Deep Diving Into The Astounding Atlantic Ocean Food Chain

Oluniyi Akande
Nov 01, 2023 By Oluniyi Akande
Originally Published on Dec 14, 2021
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Learn in detail about the Atlantic Ocean food chain here at Kidadl.

The Atlantic Ocean is the second-largest ocean in the world and is home to billions of living organisms.

A food chain is a network of organisms that depend on each other for nutrition, energy, and survival. The Atlantic Ocean's food web is astounding, to say the least.

This ocean covers an area of 41,100,000 sq. mi (106,448,511 sq.

km) and extends between Africa and Europe in the East and the Americas in the West. The Equatorial Counter Current divides the ocean into two parts: the Northern Atlantic Ocean and the Southern Atlantic Ocean.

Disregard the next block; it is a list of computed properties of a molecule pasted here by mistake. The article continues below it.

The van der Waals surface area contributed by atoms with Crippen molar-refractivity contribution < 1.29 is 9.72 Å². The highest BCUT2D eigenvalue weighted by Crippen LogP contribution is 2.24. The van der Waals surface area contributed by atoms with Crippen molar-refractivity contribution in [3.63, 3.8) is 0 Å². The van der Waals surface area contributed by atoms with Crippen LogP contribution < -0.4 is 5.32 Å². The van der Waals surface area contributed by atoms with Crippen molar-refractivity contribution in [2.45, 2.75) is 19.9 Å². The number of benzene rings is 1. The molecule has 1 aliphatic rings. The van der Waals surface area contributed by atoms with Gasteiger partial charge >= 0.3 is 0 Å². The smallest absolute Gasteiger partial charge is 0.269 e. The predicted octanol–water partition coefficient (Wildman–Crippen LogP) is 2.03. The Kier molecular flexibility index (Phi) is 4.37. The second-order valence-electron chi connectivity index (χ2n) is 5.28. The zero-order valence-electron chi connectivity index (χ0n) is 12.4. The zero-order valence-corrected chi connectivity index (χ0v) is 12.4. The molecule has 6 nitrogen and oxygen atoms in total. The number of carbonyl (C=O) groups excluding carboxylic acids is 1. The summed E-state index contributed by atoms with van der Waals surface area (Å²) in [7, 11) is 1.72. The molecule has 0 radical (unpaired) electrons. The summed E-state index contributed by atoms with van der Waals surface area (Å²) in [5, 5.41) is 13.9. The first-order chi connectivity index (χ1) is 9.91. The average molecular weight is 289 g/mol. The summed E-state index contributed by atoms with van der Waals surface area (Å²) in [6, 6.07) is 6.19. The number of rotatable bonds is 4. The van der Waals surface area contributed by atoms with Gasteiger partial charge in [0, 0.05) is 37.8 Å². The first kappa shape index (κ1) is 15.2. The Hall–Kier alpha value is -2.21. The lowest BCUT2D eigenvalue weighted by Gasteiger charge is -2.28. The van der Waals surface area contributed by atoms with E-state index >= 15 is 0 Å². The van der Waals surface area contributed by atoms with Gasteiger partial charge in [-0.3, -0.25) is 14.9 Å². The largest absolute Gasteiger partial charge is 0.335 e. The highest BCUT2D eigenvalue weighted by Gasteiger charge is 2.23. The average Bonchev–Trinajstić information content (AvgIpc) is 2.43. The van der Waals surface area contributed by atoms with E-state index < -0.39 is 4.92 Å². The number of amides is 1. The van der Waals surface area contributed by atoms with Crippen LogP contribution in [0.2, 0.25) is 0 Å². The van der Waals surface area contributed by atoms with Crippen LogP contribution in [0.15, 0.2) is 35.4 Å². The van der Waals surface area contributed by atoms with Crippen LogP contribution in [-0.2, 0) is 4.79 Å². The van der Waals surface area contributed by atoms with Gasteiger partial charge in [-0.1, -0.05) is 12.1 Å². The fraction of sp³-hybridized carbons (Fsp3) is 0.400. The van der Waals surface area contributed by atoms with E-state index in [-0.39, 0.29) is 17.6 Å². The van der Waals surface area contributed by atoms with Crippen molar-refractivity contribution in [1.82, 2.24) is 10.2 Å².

Understanding the Atlantic Ocean food web will help us analyze how we are changing the ecosystem and take action on what needs to be done to keep the chain going.

Once you have finished reading this article, why not discover Pacific Ocean facts and the smallest ocean facts here on Kidadl?

Deep-Sea Environments And Ecology

The deep sea is the part of the ocean that is below 656 ft (200 m). Did you know that 75% of the deep-sea environment lies below 3280.8 ft (1000 m)?

The organisms that live in the deep sea are adapted to the harsh environment and can successfully survive and thrive there. It was only after the 1800s that scientists actually believed life could exist in the deep sea.

The deep-sea marine ecosystem consists of different organisms that share the sea. Though largely unexplored, scientists believe that there is healthy biodiversity that exists in the deep sea, which creates a continuous and flourishing food web for all species.